There is some evidence that Stigand managed the bishopric's landed estate with great care. Æthelric had lost the two most easterly manors, Bexhill and Hazelhurst, which King William gave to William, count of Eu, as part of the castlery and rape of Hastings soon after the conquest. That left the bishop with just nine manors, assessed at one hundred and sixty-eight hides. Stigand was sparing in giving land away. Five of his clerks and priests (three with Norman names and two with English) were installed at Aldingbourne and Amberley with a total of fourteen hides, and fifteen of his knights (seventeen if there were two Geoffreys and two Williams) received fiefs of between one hide and five hides apiece. One of them, Ansfrid of Ferring, was very likely Stigand's steward, since he founded a family that served later bishops in that office. Three of the knights had English names, the rest were Normans. With one exception all beneficiaries were members of Stigand's household. The bishop so arranged his grants as to retain between two-fifths and nine-tenths of each manor, overall nearly two-thirds of the episcopal estates by hidage. There was a home farm on every manor, probably worked using heavy peasant labour services, since very few slaves were recorded. The bishop's manors were not rich in other resources, and perhaps his most significant asset was the urban property attached to several of the manors: thirty-five tenements in Chichester, six in Lewes, and five in Pevensey.
Stigand appears occasionally as a witness of authentic royal charters, including the primacy agreement of Whitsun 1072 issued at Windsor, a diploma for Bury St Edmunds issued at Winchester in May 1081, and a royal confirmation of William de Briouze's grants in Sussex to his Norman church, dating from some time after 1080. A royal writ of the 1080s concerning a grant to Battle Abbey was addressed to Bishop Stigand and all the barons of Sussex. The bishop's involvement in the church business of his diocese, and his presence at court during the major festivals, are entirely to be expected. More unusual, perhaps, is the fact that he was the second witness named in a writ dealing with a Wiltshire estate assigned to the monks of Winchester cathedral priory, especially since the archdeacon of Chichester was a witness too. That could indicate Stigand's close attendance on the king in some administrative capacity.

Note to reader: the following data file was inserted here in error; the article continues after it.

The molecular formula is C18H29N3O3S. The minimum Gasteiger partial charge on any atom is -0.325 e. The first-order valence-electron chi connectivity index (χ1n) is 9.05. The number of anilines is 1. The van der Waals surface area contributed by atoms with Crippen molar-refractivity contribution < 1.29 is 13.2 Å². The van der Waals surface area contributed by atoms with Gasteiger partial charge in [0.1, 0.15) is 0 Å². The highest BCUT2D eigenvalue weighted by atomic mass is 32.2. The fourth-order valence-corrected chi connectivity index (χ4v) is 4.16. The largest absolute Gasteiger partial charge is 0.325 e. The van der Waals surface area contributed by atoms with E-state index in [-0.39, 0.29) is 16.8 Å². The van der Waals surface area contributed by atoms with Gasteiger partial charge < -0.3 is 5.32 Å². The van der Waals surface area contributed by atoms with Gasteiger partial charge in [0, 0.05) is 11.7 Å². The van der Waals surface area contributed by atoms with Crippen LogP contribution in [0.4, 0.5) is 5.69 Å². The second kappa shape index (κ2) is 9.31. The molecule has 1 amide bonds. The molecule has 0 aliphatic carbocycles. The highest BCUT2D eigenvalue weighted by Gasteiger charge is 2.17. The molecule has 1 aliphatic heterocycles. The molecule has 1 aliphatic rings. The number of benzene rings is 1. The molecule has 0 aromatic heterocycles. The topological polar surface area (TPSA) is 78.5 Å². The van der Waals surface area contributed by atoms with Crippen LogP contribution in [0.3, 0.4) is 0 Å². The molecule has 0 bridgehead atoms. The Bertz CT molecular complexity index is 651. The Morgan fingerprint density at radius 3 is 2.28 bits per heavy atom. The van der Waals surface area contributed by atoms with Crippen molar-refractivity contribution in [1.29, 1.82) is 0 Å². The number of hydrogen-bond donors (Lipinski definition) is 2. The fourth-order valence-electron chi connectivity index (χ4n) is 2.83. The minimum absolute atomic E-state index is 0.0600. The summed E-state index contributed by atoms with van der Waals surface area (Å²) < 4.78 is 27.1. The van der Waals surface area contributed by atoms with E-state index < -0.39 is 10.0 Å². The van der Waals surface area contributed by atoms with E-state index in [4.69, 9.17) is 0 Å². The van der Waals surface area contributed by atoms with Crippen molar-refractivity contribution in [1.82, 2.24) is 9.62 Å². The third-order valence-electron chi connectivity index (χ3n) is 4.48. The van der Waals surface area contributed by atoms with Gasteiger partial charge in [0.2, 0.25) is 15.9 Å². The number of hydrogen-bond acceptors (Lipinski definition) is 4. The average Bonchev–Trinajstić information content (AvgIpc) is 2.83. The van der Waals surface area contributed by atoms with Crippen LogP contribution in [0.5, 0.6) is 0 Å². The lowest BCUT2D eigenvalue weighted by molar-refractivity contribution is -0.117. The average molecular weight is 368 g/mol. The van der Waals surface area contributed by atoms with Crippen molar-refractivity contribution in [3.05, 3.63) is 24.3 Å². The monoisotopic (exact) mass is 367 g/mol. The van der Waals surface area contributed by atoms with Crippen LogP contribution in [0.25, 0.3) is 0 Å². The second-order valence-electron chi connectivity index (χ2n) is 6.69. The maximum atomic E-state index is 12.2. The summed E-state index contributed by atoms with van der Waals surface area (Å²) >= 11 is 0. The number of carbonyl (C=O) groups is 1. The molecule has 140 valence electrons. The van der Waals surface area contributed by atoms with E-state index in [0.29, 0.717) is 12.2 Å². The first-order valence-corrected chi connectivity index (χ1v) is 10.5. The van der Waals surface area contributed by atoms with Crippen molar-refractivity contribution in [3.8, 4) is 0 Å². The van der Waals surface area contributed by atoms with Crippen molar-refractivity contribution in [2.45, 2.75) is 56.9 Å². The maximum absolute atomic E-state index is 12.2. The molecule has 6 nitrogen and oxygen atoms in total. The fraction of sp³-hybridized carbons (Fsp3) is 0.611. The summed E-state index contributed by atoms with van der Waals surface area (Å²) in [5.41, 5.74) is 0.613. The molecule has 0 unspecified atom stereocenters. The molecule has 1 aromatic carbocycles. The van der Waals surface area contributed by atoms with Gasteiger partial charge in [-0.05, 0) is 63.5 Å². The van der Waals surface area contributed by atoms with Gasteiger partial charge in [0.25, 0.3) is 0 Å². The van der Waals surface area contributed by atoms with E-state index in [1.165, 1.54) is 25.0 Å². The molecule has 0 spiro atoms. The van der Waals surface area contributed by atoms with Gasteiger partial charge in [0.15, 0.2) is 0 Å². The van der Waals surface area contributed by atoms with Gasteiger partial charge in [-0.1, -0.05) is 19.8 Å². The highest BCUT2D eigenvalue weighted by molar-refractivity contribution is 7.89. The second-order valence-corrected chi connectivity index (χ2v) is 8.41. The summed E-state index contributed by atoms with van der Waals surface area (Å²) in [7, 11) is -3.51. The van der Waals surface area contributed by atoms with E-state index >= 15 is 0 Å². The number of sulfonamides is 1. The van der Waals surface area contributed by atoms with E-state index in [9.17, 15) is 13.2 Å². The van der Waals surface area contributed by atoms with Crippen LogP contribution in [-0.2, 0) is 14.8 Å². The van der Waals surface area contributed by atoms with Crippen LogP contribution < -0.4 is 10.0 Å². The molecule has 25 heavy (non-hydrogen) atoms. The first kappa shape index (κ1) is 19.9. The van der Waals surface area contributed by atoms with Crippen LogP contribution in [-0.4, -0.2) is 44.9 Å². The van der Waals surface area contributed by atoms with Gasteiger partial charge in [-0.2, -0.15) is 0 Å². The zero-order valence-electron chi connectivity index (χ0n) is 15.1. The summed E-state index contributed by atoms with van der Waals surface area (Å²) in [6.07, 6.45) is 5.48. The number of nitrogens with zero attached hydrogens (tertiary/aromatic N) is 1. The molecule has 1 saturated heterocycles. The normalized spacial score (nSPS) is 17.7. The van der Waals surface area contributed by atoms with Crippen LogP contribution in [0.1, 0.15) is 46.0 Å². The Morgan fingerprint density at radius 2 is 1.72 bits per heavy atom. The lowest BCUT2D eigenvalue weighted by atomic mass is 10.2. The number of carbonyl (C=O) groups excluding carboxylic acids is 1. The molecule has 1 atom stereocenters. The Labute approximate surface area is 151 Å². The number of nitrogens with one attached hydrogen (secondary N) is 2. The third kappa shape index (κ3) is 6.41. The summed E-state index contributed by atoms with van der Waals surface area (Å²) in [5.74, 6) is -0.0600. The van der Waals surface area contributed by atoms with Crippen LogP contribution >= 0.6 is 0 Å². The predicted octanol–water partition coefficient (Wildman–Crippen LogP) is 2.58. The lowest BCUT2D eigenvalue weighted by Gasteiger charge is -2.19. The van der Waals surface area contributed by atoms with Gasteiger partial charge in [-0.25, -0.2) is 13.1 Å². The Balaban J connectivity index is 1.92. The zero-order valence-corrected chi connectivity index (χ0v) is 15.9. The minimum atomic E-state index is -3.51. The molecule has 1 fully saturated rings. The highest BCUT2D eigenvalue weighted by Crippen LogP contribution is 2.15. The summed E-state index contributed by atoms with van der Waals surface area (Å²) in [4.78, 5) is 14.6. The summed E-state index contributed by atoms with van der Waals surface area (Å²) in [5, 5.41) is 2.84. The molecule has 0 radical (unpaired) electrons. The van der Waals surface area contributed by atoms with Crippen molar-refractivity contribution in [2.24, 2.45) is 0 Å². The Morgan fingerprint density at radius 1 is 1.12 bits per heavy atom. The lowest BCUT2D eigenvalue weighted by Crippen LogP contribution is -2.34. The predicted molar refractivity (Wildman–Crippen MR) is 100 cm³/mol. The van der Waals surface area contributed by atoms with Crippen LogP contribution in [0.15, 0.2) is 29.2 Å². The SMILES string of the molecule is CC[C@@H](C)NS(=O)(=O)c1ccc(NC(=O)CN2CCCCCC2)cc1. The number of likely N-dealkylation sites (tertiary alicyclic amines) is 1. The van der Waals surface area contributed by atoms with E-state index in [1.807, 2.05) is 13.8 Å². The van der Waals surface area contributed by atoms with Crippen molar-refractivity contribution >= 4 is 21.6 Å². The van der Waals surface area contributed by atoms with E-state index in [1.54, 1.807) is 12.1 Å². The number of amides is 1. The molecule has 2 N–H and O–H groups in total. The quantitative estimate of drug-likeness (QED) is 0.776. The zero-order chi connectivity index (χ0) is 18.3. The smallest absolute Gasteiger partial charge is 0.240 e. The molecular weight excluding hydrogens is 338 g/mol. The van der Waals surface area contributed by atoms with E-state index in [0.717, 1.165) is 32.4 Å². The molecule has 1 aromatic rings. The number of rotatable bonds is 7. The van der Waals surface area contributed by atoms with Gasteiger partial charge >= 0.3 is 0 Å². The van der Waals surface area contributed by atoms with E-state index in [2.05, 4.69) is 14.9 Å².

Royal support for a former chaplain was probably crucial for Stigand. His difficulties were not only those common to all the new bishops, steering a course between his English flock and the new Norman ruling class, and having to do so from a new diocesan seat, but in Sussex in particular he needed to negotiate relationships with several other powerful churchmen. The diocese of Selsey had often been precarious, partly because of its modest endowment, but also because it had sometimes been treated as a dependency of Winchester. Other powerful interests crowded around. The archbishop of Canterbury owned a huge estate at South Malling towards the eastern end of the diocese, besides several smaller manors near Chichester and a church inside the city. There was also the great independent collegiate church of Bosham, in the hands of Bishop Osbern of Exeter, while two major new Benedictine monasteries at Battle and Lewes were founded and endowed in Stigand's time, and may already have been chafing at episcopal authority, as they did later.
There is some evidence that Stigand was an active reformer in matters that affected both clergy and laity. In both cases his zeal brought him admonishing letters from Lanfranc. Stigand's efforts to discipline his diocesan clergy led him to require even the priests of the archbishop's churches in Sussex to attend his synods and be subject to his archdeacons. Lanfranc initially acquiesced, but when the archdeacons began extracting money from his priests he insisted that they no longer attend the synods but answer only to his own authority. As for the laity, Stigand's attempt to separate a woman from her husband for some matrimonial offence also led to Lanfranc's intervention, and to an appeal to Rome; the pope ordered a review of the case by the archbishop, who then wrote to Stigand instructing him to return the woman to her husband, pending further consideration.
Stigand died in 1087. He was replaced at once by another royal chaplain, Godfrey (d. 1088). Godfrey's only known action was to demand (in vain) the return of Bexhill from the count of Eu. He died on 25 September 1088 and was buried in the cathedral graveyard with a lead plaque in the form of a cross inscribed with a text granting him papal absolution for his sins. Its reference to Godfrey's ‘accusation’ suggests something quite specific.
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Cooper 2001: A. Cooper, ‘Extraordinary Privilege: the Trial of Penenden Heath and the Domesday Inquest’, English Historical Review 116 (2001), 1167–92
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Mayr-Harting 1964: The acta of the bishops of Chichester, 1075–1207, ed. H. Mayr-Harting, CYS, 56 (1964)
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Peckham 1946: The Chartulary of the High Cchurch of Chichester, ed. W. D. Peckham, Sussex Record Society 46 (1946)